Economic theories suggest that there is a certain optimal amount of debt all companies should have, says Sr VP, Edelweiss Securities.

Remarkable feat for Reliance Jio with the eleventh cheque and with that managing to completely get rid of debt from their balance sheet?
This is significantly commendable and it has not been done in desperation when the stock price had fallen to Rs 850. It has been done from a position of strength and after demonstrating their significant capabilities across businesses; not only in Jio but also on the retail side with the tie up with Facebook and even their refining and petrochemical business which during the lockdown demonstrated that they have managed to run their facilities at very optimal levels. In fact the fourth quarter results also demonstrate that their GRMs have been very healthy.

What is commendable is that they have done it from the position of strength and as a result of this, the balance sheet has strengthened even further. And the feedback form international and domestic investors is that there are very few companies today which have markedly relatively safe investments from the perspective of a strong balance sheet but also have got meaningful growth opportunities. So the way this whole company has been manoeuvred not just again from the capital raising perspective but over the last several years is really things coming to a fruition of efforts of several years; not just the management of these teams including Jio, refining and retail but across the board.

There is heightened buzz that they are looking at a stake buy or a whole buy when it comes to the Future Group. As a group, they are strategically trying to strengthen each and every vertical of the company?
I have also read in the media as much as you have. The strength in the retail business is not just client reach but essentially their entire vertical and horizontal integration; right from logistics to warehousing to the entire chain. India as you know is a very fragmented market and to that effect it was very essential that part of your chain is very strong; not just your end-consumer reach. One would have often heard that the markups in pricing food items is 10 fold by the time it reaches consumers.

Now Reliance every quarter sets up the number of retail chains, the outlets, etc and it is more than most other companies in the industry. It is the total of most of the companies put together. While they have been building out the back-end of the chain given the length and breadth of the country because you have really targeted so far the organised market which is little more than $100 billion, there is a trillion dollar unorganised market sitting there. So looking at Future Group would be a part of their strategy to augment their existing capabilities.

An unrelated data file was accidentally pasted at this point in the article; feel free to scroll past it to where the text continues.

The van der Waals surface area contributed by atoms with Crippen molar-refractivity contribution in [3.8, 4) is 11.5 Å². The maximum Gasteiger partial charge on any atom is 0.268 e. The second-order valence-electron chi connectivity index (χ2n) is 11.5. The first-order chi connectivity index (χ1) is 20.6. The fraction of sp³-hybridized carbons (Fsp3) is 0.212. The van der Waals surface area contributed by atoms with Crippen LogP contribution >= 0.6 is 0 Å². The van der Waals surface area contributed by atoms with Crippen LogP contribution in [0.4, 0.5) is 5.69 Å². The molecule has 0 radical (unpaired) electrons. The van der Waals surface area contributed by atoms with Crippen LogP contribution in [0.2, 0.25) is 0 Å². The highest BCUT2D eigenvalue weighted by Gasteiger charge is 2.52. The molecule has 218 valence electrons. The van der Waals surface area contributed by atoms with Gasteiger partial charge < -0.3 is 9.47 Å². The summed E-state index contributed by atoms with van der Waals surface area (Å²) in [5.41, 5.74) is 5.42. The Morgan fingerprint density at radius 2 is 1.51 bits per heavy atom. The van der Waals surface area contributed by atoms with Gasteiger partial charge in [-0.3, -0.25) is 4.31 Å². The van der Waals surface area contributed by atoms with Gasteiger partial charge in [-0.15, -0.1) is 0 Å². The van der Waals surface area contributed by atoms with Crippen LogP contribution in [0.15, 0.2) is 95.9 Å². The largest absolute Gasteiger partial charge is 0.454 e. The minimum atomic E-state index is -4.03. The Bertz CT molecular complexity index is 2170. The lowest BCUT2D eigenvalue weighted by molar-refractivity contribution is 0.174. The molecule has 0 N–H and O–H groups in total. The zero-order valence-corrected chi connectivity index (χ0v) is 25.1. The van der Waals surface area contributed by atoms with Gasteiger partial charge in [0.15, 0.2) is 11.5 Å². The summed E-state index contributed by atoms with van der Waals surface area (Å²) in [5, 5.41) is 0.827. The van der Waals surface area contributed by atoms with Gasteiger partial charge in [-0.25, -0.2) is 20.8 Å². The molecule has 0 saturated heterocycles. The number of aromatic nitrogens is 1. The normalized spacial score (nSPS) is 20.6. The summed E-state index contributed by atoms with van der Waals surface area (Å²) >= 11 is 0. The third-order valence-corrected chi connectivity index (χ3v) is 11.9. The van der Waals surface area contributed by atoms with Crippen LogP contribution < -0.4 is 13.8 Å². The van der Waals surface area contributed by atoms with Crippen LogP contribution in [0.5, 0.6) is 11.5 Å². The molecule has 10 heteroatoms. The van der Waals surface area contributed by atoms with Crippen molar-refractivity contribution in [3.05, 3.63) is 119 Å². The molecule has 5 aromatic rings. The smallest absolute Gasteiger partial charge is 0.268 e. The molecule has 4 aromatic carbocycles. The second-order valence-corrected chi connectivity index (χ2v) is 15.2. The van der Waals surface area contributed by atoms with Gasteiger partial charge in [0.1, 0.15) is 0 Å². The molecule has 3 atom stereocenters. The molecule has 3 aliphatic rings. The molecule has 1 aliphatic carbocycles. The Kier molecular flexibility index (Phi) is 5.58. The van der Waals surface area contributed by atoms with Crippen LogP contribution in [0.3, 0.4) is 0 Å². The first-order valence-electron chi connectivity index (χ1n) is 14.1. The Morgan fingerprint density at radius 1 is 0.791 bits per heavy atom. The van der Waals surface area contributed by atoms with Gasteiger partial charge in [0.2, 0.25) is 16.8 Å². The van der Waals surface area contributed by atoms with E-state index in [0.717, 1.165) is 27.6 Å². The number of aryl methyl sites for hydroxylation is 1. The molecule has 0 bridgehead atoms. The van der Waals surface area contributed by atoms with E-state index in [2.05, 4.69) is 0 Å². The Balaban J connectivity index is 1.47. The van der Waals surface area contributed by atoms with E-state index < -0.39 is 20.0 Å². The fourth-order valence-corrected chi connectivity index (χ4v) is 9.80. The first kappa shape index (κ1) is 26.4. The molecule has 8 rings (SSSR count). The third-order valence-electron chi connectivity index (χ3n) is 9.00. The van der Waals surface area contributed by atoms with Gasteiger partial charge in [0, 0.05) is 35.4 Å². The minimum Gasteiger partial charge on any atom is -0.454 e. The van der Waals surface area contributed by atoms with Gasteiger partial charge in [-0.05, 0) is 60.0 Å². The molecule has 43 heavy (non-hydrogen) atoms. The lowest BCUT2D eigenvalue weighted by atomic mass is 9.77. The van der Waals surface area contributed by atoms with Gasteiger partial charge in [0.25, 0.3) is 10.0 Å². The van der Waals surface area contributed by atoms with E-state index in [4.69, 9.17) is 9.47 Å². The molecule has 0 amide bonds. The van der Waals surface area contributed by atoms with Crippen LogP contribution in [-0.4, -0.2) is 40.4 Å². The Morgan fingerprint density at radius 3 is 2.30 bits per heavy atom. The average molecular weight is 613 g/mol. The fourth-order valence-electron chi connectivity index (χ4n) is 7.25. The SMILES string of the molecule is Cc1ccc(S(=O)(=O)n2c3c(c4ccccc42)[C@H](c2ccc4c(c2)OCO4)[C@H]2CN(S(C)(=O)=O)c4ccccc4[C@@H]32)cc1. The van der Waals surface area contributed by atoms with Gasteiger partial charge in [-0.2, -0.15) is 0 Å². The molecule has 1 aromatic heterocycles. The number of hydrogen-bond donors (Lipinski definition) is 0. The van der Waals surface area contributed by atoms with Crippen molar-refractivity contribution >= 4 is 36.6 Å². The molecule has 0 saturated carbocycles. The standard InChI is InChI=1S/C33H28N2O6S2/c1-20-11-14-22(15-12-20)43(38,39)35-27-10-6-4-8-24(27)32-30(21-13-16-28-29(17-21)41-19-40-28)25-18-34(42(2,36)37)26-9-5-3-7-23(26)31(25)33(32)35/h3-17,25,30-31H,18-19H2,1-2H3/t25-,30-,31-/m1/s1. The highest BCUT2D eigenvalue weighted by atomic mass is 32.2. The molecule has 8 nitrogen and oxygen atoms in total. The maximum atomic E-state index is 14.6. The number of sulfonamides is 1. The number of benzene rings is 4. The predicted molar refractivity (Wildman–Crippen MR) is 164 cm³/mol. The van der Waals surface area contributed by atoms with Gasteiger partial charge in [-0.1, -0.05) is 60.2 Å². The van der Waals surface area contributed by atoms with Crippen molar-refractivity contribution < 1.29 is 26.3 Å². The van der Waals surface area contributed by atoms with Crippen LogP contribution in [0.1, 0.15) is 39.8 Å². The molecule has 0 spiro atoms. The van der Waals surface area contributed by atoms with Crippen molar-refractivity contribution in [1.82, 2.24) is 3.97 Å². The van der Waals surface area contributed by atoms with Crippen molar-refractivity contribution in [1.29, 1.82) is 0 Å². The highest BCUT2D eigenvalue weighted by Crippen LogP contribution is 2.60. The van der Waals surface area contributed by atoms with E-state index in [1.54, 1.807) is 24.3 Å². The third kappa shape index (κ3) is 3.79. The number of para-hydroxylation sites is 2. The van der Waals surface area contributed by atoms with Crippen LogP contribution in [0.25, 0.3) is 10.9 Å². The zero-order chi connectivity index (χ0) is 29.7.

I think what they would be scrutinising very closely is clearly two things: how significant are the synergies and at what valuations that they can potentially acquire this. I am not saying that we are acquiring or not. I do not know if they are acquiring or not but it will be interesting to watch out.

Where does it leave the shareholders? The stock is already at Rs 1,670 per share. Is there still an opportunity to buy or do you really have to wait for that dip to come in?

We do have a buy on the stock. I am not a good trader but we do have a fundamental buy on the stock.

How much importance should we pay to the fact that Reliance has now become a net cash company. At a time when interest rates are low, raising capital is easy. Do you think markets are unlikely to get too excited about Reliance becoming a net-debt free company?

Your mind just goes back to basic economic fundamentals. I personally do not believe debt free companies’ cost of capital is optimal because there is a tax break rebate. Economic theories suggest that there is a certain optimal amount of debt all companies should have. So my thought is that being completely debt free is also not good. Having said that, although Reliance’s net debt is about Rs 1,61,000 crore and while we estimate that it is more in the region of about Rs 2,50,000 crore, our thought is that there would still be some debt left over and in fact my thought is that a bit of debt is a good thing.

Also, in my opinion Reliance has built this cash as a war chest for further growth in the form of potential acquisitions. Organic growth would still require some capital and for the moment, Reliance’s capex has fallen from Rs 1 lakh crore to Rs 76,000 crore in the last year. We estimate it may fall further again this year to Rs 46,000 crores that you could see in the form of acquisition especially this number picking up. So we will wait and watch.







Source link